by Linda Cook, historical (2001)
Zebra, $5.99, ISBN 0-8217-6870-0
Adeline of Caradoc is a hostage. Kept in a Norman household as an incentive for her Welsh cheftain father Caerdoc to behave himself, our heroine nonetheless is fortunate that the family taking her in is kind to her. One day, however, Willian Longchamp, some bishop of Ely and the King's chancellor, offers her freedom at a price: she is to spy on Simon of Taillebroc, a Norman knight who is assigned to keep an eye on her father. Simon has killed a priest, but instead of facing the usual capital punishment, he is given this reprieve instead. Longchamp wants the man dead, however, and it is up to Adeline to find him some concrete proof that Simon is evil. Or Adeline's father will go down.
Naturally, one look at Simon and both their hearts go pitter-patter. Put in a marriage of convenience, lots of political manoeuvres and counter-manoeuvres, and Silver Wind is a very busy book.
Okay, I'm reading this while simultaneously watching - or rather, suffering through this year's awfully tedious and boring Oscar (Steve Martin, SHUT THE HECK UP! and yo, J-Lo, what's with the free chest show, Ma'am? And Russell Crowe, egad, man, have you just discovered the joy - and horror - of home-made curling irons? And if that old man who won some screenplay honorary award thingie rambles on any longer, I swear I will fall into a coma. Where was I again?). But into the second half-hour of the Oscar, I gave up watching that tedious wank-the-old-buggers dullfest for this fun story. Who cares about how awards Gladiator win? Silver Wind anytime. Except when Benicio Del Toro or Joaquin Phoenix comes on the screen, that is.
I'm not sure about the history - this story is set in late 1190, when Richard Plantagenet is away on Crusades and messing with Saracean lil' boys and Wales is on the brink of open rebellion. The history plays an integral part of the story, and while it's not overpowering ala Shannon Drake, it moves the story along. Adeline's father may or may not be planning a rebellion. Simon may or may not be plotting her father's downfall regardless of whether Caerdoc is innocent. And Longchamp doesn't care who dies as long as he has fun.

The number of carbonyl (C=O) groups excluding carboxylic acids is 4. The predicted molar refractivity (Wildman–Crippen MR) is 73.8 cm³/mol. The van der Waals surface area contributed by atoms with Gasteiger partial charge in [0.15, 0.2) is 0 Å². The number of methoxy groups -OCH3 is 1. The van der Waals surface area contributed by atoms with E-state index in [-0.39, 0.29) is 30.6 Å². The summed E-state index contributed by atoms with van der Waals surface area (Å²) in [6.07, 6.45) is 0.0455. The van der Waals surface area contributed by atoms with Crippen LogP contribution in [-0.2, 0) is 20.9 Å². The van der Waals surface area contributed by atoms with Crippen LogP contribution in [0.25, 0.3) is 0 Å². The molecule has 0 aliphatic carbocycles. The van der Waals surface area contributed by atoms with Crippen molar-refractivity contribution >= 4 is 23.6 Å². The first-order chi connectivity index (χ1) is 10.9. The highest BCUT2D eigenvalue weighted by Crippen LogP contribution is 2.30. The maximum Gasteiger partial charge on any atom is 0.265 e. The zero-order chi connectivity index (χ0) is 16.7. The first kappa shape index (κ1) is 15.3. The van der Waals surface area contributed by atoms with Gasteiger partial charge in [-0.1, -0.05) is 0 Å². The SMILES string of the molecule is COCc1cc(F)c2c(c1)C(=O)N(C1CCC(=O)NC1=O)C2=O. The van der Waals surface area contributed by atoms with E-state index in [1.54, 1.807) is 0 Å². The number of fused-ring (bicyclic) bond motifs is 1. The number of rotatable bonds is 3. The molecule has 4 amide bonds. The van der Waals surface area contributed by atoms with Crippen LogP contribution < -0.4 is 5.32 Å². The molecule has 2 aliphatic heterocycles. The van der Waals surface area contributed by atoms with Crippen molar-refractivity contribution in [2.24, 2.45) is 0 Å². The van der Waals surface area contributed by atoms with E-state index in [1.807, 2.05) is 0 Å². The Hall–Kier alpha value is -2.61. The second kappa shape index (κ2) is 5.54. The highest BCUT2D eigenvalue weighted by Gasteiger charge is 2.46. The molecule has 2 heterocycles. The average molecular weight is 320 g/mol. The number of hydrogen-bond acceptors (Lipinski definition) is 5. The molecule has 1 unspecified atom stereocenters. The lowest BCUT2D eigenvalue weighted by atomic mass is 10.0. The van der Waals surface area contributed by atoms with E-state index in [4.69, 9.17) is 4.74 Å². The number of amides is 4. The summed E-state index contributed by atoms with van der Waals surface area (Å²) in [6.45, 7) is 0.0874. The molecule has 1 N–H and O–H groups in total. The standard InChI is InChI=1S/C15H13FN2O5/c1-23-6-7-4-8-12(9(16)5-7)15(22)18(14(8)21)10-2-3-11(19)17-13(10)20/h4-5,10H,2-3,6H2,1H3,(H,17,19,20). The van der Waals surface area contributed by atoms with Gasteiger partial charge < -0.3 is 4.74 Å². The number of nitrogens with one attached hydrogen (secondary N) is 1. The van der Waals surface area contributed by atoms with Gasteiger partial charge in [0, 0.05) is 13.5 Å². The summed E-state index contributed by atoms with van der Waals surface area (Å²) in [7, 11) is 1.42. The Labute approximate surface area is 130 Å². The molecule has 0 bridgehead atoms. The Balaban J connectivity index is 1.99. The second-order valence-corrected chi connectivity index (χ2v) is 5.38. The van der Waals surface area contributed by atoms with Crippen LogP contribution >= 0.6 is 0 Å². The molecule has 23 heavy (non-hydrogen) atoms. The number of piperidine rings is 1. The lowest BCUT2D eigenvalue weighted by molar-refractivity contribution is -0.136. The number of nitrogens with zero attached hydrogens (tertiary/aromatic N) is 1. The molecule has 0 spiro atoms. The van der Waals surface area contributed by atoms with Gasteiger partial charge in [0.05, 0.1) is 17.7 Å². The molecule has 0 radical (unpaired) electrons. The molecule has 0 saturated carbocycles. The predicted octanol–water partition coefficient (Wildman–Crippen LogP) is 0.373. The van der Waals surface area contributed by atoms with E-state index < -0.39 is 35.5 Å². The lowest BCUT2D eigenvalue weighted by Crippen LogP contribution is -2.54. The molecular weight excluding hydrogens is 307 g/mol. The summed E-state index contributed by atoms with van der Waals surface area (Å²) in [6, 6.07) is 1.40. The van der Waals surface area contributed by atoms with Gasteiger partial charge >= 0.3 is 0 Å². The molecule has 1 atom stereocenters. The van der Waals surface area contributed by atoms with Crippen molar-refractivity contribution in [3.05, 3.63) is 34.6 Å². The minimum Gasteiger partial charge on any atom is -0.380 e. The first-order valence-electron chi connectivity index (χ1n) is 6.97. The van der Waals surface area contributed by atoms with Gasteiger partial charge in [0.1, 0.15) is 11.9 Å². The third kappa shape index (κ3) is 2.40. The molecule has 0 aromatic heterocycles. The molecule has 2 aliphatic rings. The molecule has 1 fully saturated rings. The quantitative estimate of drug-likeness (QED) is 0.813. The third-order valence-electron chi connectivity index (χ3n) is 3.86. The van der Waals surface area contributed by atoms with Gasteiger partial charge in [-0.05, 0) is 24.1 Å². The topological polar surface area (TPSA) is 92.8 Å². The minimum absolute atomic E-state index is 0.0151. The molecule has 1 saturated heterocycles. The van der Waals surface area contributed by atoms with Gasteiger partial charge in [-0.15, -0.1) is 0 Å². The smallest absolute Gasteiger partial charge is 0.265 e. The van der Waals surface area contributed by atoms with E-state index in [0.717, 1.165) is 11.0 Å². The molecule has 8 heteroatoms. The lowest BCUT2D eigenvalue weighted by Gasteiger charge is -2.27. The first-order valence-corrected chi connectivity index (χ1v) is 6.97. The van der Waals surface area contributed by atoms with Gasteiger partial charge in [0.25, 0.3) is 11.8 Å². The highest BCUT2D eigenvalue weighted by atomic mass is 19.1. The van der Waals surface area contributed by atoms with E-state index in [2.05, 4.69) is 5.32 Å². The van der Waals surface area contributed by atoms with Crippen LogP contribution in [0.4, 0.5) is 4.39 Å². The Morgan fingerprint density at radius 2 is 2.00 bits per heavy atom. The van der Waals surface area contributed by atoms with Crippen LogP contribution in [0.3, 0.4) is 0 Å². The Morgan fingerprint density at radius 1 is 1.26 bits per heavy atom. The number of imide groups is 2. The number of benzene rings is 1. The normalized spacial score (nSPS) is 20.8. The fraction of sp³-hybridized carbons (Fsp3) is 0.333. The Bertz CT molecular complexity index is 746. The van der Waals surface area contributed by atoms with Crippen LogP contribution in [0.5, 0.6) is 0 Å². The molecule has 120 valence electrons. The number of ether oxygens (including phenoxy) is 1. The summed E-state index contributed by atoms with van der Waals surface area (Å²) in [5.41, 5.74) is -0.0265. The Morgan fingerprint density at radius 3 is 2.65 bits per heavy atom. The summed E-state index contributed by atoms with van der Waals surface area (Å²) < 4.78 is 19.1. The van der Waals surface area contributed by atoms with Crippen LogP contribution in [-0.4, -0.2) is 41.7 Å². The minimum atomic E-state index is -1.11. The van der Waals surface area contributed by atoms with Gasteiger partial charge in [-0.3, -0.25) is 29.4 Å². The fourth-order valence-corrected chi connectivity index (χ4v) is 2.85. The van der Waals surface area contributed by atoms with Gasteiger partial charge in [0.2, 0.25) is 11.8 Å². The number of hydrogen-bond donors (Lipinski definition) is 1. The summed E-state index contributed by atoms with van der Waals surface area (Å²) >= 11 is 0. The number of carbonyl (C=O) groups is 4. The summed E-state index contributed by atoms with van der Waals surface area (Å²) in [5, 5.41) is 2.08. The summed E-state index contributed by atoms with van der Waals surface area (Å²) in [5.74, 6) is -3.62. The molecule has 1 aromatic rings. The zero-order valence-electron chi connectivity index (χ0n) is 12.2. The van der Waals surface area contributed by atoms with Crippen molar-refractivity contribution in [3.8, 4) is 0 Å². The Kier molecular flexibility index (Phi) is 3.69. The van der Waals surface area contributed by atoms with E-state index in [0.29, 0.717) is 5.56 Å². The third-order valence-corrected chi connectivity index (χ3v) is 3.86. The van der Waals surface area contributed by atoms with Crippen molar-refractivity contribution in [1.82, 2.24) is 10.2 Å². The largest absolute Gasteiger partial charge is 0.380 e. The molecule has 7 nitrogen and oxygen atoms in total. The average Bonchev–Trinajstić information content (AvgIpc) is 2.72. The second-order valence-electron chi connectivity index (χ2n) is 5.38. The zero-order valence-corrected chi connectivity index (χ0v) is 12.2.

Now, I like Adeline. She finds that she is as much a stranger in her home after return from Normandy as Simon, and how she tries to adjust to her father's coldness towards her is pretty poignant. There's this scene where she realizes that her father would put the safety of his new wife and sons above her, and how she deals with it through forced calm can make some heavy reading. As a woman, she has no value at all in the scheme of things, but she has an ally in Simon who sees her as someone worth cherishing.
I have more problems with Simon. He has so many secrets the author keeps throwing at my face, and after a while I expect a jolly good revelation session. Such as why he would kill a priest and not defend himself. But maybe that's all alluded in a prequel book, because guess what? I am not told much of Simon's secrets. That's it? I actually feel this urge to throw the book against the wall. I'm a nosey parker, but dang, if the author uses the Big Secrets device to keep Simon from loving Adeline freely, you can jolly bet I want to know every detail of the Big Secrets.
Likewise, the author doesn't actually succeed to creating a compelling relationship between Adeline and Simon. They fall in love so abruptly, it's a "That's it?" thing. It's not easy, I know, juggling politics and romance, but still, Linda Cook doesn't carry that off too well here. But there are some beautiful moments between Adeline and Simon in their quiet times that make everything almost forgiven. Almost.
The action, however, moves. I am intrigued, and I just have to know how the problems will be resolved in the end. And it is resolved in a simple yet exciting way that has me at the edge of my seat. There are Grand Sacrificial Gestures, Passionate Declarations of Love and Goodbye, and Unexpected Allies Coming To Aid A Besieged Hero moments that make me get so caught up in the action that I am quite disappointed to see it end so soon after. This author sure can write some great political conflict scenarios. I do feel Adeline's loss of her position in the scheme of things - pawn or Cheftain's daughter? - and I do admire her determination to control her own destiny. She does some stupid things, but that's okay - I don't think she can't carry out any wiser alternatives in her circumstances.
Silver Wind falters slightly as a romance, but as a story, just a story of great adventures and some romance in a turbulent era, it's a pretty good one.
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